Kuan said that in addition to the company's recruitment process and training mechanism, Giant's corporate philosophy and global competitiveness also have a lot to teach the country's civil service 
Of course, a long time observer might note that the civil service has been a valuable tool for the ruling KMT to maintain its power base within the middle class, while using the civil service's access to state benefits as a lever for maintaining loyalty to the KMT/ROC and its ideology.

Ma Ying-jiu actually had to work hard during the last campaign to woo back some disaffected stalwarts in the civil service after finally instituting the final phase of a series of tax reforms that finally covered every branch of the civil service requiring every citizen to pay income tax.

I doubt Ma, who is reported to be disliked by many in his own party, is in any hurry to take the reins off  such a reliable voting bloc.

Moreover, the idea that government should be run like a business is one of the most idiotic concepts to gain popularity over the past 20 years. Sometimes a government needs to simply serve the people and not the bottom line.


A Japanese delegation was recently hosted by Giant to discuss mutual dreams of bicycle tourism.

Wheel Giant's Bike Market Update reports:

On the first day of the visit, the Hiroshima and Ehime governments organized a
joint tourism presentation showcasing Japan's Inland Sea. Many media and travel agency representatives were on hand to learn about the rich tourism possibilities of Hiroshima and Ehime. Giant President King Liu and CEO Tony Lo also shared their personal cycling experiences riding the Shimanami Kaido and the Inland Sea. 
On the second morning, the official delegation visited Giant's global headquarters in Dajia, Taichung. Giant officials led their Japanese visitors on a planned a factory tour, and exchanged opinions about bicycle culture. Cycling activities were arranged for the afternoon of the second day and the morning of the third. Routes included the Hou Feng railway path, Dong-fong green corridor, and the Sun Moon Lake bike path. 
After their two-day cycling tour, Hiroshima governor Yuzaki and Ehime governor
Nakamura noted that Taiwan bike lanes showcase Taiwan's exceptionally beautiful landscape, especially the world-renowned Sun Moon Lake path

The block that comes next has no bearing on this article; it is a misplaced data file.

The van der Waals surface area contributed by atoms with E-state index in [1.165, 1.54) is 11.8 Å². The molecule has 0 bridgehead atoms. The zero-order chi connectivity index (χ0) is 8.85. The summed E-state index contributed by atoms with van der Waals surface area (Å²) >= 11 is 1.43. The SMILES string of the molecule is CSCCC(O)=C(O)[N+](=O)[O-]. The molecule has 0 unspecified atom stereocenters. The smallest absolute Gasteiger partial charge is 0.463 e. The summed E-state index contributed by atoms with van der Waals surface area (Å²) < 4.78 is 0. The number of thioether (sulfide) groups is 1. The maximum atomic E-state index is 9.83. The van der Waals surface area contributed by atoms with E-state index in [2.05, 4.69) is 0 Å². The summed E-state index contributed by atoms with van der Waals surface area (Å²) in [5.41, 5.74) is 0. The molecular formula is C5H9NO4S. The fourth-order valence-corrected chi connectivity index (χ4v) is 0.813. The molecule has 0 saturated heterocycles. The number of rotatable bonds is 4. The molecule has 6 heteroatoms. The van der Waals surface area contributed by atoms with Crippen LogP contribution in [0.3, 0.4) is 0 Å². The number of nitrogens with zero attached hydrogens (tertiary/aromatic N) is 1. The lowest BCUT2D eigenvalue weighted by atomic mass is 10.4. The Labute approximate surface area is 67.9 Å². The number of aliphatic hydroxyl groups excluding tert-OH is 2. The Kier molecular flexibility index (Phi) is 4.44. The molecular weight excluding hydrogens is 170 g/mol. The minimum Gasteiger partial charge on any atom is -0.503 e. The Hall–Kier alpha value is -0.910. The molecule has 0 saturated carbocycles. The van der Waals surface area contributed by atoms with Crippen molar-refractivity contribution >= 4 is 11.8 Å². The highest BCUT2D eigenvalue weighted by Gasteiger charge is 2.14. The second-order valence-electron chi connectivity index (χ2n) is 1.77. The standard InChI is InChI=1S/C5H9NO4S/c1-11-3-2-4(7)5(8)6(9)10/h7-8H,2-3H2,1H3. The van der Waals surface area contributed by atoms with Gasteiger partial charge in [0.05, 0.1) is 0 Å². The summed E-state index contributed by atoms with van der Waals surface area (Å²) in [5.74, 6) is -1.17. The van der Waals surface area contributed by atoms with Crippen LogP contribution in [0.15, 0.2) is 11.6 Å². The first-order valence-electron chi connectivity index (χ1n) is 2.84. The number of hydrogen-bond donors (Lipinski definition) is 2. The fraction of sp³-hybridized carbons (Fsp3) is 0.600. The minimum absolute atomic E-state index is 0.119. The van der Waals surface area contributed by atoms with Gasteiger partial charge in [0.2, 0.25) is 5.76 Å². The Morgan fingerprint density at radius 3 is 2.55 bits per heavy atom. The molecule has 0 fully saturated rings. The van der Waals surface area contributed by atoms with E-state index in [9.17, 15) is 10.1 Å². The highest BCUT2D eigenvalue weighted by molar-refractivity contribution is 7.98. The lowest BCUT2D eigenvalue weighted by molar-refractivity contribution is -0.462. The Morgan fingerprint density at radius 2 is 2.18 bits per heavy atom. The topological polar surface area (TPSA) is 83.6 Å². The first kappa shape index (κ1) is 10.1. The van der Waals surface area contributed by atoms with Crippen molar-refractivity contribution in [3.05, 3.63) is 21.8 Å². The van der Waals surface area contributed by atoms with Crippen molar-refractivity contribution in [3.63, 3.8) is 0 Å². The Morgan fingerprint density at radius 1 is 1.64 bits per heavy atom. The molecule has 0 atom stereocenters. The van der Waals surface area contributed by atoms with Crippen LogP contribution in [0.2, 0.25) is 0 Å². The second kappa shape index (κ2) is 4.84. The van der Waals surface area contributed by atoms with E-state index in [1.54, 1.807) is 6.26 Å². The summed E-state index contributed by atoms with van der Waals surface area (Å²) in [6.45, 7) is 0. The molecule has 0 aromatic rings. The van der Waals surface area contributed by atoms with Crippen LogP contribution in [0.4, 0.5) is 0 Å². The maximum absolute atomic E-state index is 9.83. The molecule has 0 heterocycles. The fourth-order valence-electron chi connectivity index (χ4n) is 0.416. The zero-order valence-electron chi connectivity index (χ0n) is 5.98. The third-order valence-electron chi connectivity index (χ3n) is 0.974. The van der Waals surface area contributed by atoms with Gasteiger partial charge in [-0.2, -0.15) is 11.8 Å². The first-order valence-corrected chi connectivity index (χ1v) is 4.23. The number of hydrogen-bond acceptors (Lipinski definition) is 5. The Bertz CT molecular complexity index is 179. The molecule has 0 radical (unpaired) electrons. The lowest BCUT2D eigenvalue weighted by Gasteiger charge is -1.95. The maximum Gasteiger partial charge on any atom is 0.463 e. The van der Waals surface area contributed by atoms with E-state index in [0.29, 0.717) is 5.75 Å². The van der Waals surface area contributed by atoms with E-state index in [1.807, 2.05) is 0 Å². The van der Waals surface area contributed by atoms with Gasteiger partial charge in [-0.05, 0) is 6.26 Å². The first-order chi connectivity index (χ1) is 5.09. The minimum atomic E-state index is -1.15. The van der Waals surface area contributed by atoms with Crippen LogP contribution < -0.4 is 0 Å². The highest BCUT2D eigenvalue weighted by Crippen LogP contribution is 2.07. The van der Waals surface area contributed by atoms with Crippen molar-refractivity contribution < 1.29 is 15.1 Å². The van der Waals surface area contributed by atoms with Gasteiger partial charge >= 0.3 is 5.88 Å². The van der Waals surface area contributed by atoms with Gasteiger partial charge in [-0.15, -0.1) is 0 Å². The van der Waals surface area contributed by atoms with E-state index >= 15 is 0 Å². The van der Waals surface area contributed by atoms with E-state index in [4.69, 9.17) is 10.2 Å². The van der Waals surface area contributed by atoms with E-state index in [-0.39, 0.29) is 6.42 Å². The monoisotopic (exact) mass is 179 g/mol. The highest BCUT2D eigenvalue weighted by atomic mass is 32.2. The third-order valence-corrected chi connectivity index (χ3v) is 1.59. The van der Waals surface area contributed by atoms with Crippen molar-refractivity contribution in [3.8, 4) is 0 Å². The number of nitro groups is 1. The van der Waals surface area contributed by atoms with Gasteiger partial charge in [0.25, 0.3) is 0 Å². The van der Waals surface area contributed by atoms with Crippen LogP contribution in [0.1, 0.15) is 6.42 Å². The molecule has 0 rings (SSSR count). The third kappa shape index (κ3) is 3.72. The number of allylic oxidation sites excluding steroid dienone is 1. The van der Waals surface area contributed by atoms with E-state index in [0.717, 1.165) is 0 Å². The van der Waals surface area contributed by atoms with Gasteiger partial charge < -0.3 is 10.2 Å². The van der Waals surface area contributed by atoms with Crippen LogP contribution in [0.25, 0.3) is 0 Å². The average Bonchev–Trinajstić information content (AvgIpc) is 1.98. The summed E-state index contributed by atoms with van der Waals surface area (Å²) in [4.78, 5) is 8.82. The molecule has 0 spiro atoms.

Tuesday, September 18, 2012

Clash of the Taiwan Titans: Merida Sitting Pretty in Pink With Lampre


According to several sources, including Bike Europe, Merida Bikes, the bike maker more famous for being the OEM behind several other top brands, is poised to reveal a sponsorship agreement between Merida and Team Lampre.

The news on the Merida sponsorship is denied nor confirmed by Merida spokesman Peter Koperdraad, general manager of Merida Benelux. “We will issue an official press release on 21 September. Until then we will deny everything”, said Peter Koperdraad. “Merida is talking with several teams and perhaps arrangements have been made. However we will not give any comment on this issue until existing contracts with current sponsors are terminated.”
If this is the pairing that will be announced this Friday, it would see Taiwan's largest bike makers go head to head in Pro Tour competition. Giant, the industry's largest bike maker, has been a major sponsor of Team Rabobank since 2009. Lampre will be switching from Willier bike frames to the Merida Scultura.

Team Lampre is still reeling from serious doping accusations directed at several current and former riders in the Mantova investigation. Perhaps a little positive attention can boost morale for next year.

Thursday, September 13, 2012

Way of Biking: Bicycle Lifestyle Lectures and Photo Exhibition


This weekend the Splendor Hotel will kick off a bicycle exhibition series in the lead up to Taichung Bike Week coming this November. 

The Way of Biking exhibition will feature bicycle and bike-photo exhibitions, as well as guest lecturers who will be discussing various aspects of the cycling community in Taiwan. 

Sat. 9/15 (14:00-15:00) B1 Open Space -- Terry Lin from Caffe Terry will give a lecture on the current state of our cycling community.  


9/14--11/11, 3F Exhibition Hall-- Dorcus Bikes will have a bicycle exhibit.

9/14--11/11, 3F Gallery-- Caffe TERRY will sponsor a photo exhibition.

9/14--11/11, 4F Exhibition Hall-- ibike will host a design exhibit. 

Show your support for the cycling community and take a look. It should be better than spending the weekend circling the malls. 

Monday, September 10, 2012

Taiwan Clipped In to Pedaling Influence: How Taiwan's Government Is Writing Its Own Cycling Narrative Through Paid Media


 Not too long ago I began raising questions regarding the placement of Taiwan's Sun Moon Lake on a list of world's best cycling paths assembled by CNN. The whole report seemed as if the writer had never been to Taiwan and knew nothing of the history of Sun Moon Lake or its environs.

I wrote Here   :
I would welcome the author to please provide some "ancient Chinese" literature and/or artwork regarding the lake and its surrounding scenery. Qing literati were quite clear in casting the mountain areas as mysterious, savage, degraded places that were filled with evil, ugly, degraded people and things. 
I would suggest the author leave poetics at the door and stick with the facts.